In the following photos, I marked important areas with a black Sharpie so you could better see what we were doing. Lime green lines are to show areas of interest.This work is done on the INSIDE of the cabinet door, not the face.

For this DIY experiment, we used the paint test door I made for the kitchen.  The areas marked with an X will be removed during this conversion.

When you look at the door edge you can see where the pieces have been fitted together to make the door. A panel cabinet door is not cut from one piece so it makes it easier to do this conversion.

Measuring this area tells you the depth to set your router blade.

Measuring off this side joint, you can figure the depth of the long cutting line from the edge of the inside of the cabinet door. We first measured the longest sides of the cabinet door, the short side, and lastly, the short side with the arch.

We will be clamping down a guide board. The Guide Board helps the router give a steady pass down a straight line. Measure the edge of the router to the edge of the other side of the blade, like so:

The Guide Board is measured at both ends to match the router edge to blade measurement and is clamped down.

The Guide Board was adjusted after we checked the router blade at the draw cut line. The router blade is sitting on the inside of the cut line and that is where it should be (click photo for a close up view).

VERY IMPORTANT!

The Router must be moved around the OUTSIDE of a rectangle (or circle) on a COUNTERCLOCKWISE movement.

The Router must be moved around the INSIDE of a rectangle (or circle) on a CLOCKWISE movement.

If you goof up that is okay – the above directions just make it easier for the router to cut.

The first pass of the router doesn’t make the cut we need so we go back for a second pass. This isn’t unusual during the first cut and you can always adjust the blade. We did the two longest sides first, the short side, and lastly the side with the arch. If you look closely at the second pic in this series (click on any photo for a close up) you can see how the panel is made up of fitted pieces:

The Guide Board is moved when we do the short ends.

All four sides of the inside of the panel are now cut.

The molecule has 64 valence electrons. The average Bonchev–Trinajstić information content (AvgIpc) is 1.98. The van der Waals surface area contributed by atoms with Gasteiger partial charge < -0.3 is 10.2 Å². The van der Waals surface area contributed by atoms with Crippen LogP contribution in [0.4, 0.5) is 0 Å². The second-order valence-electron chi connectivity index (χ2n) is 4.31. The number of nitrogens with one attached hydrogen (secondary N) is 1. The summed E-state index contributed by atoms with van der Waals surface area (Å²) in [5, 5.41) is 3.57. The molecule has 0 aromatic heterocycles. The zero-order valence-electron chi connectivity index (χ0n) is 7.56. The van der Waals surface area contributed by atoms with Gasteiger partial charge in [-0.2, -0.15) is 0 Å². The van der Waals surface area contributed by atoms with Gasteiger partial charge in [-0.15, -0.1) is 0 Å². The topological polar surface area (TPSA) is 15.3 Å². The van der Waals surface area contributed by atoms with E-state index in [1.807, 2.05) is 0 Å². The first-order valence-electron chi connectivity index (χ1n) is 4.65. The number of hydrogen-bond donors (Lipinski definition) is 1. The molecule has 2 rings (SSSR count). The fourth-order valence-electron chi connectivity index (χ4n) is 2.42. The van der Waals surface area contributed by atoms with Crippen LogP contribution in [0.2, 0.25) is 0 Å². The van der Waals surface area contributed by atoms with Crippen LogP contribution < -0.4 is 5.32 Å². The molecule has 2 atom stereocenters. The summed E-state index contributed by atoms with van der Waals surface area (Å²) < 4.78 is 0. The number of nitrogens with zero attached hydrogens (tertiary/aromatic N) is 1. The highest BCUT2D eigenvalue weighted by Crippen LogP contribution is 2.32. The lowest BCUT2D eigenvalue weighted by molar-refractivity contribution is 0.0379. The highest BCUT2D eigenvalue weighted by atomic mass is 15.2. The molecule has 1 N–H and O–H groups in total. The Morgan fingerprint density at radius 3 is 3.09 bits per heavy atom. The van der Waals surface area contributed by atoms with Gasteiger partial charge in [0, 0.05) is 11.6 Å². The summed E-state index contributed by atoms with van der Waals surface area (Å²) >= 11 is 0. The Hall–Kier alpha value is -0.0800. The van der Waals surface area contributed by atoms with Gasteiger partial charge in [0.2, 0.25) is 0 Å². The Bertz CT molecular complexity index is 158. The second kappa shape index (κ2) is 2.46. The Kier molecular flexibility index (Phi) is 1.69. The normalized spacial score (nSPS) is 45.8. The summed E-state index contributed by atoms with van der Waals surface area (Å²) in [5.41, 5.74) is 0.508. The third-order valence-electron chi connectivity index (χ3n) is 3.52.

The arch of the panel (on the inside of the door) also needs to be removed. You can do this with your router, by just scrubbing the bits out by running the router against the edges.

The inside of the panel lifts right out:

and the cabinet door becomes two pieces…

The doors were painted with chalk paint and went from orange oak stain to an off-white and distressed.

Glass was installed by Robinson Glass with 4 doors: 9″ x 21″ glass inserts with “seedy” (glass with a slight bubble pattern) at approximately $14.50 each panel ($54 total). If doing the glass installation yourself, remember to use a clear silicone caulk.

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Want to see more about cabinets? There’s more on the blog right here….

Tips on painting a ceiling

When remodeling a room you should plan on doing the work from the ceiling down when it comes to repairs, painting, installation etc… One major reason for this is painting a ceiling IS messy! Splatter WILL go everywhere.

Everything on the floor must be covered, remove what you can, and have a wet rag on hand to immediately clean up drips. Since I plan on replacing counters and painting the cabinets, I was only concerned about splatter hitting the ceramic floor. It’s the reason that builders, spray plaster on and paint before the flooring goes it. It makes the job go a lot faster and the risk of damaging anything is lessened.

Equipment

Roller, can opener, stir sticks, damp wiping rag for splatters, and lots and lots of dropclothes. If you step away from your job for a while, wrap the roller in a plastic bag so you can re-use. If you will be gone for over two hours, put the plastic wrapped roller in the fridge to slow down paint drying.

A paint roller handle that has an extension is necessary for doing ceilings. Without it your back will start to hurt.

I bought a paint roller screen which sits down into your 5 gallon bucket. This removes the need for a tray or pouring out paint into a tray so the job goes faster, it wastes less paint and the jobsite remains neater.

When planning the amount of paint you will need, if painting over fresh plaster (which we did) consider that you will use half again as much paint. For example, the ceiling would probably normally take a gallon and a half; I planned on using two gallons at least.

For the majority of the house, I used a simple white flat latex ceiling paint. That way I could extend the paint and anything left over could be used in any room. However, for this room I will be choosing a color.

Choosing a Color for Ceilings

When I used to watch Christopher Lowell’s show, he always recommended painting the ceiling of a room a color. I would pick two complimentary, but different colors and the ceiling was always too obvious. I mean your eyes would zero in on the ceiling and that wasn’t where I wanted the eyes to go. 

Martha Stewart also paints the ceiling of rooms a separate color then the walls. She does it in this matter: Room A has Color 1 on the walls, and Color 2 on the ceiling; then the adjoining room would have Color 2 on the walls and Color 3 on the ceiling and so on. This was profiled in one of her magazine articles yet, all of this seems overally complicated to me and means more colors you have to deal with in your design. More colors also means more paint left over and increased costs.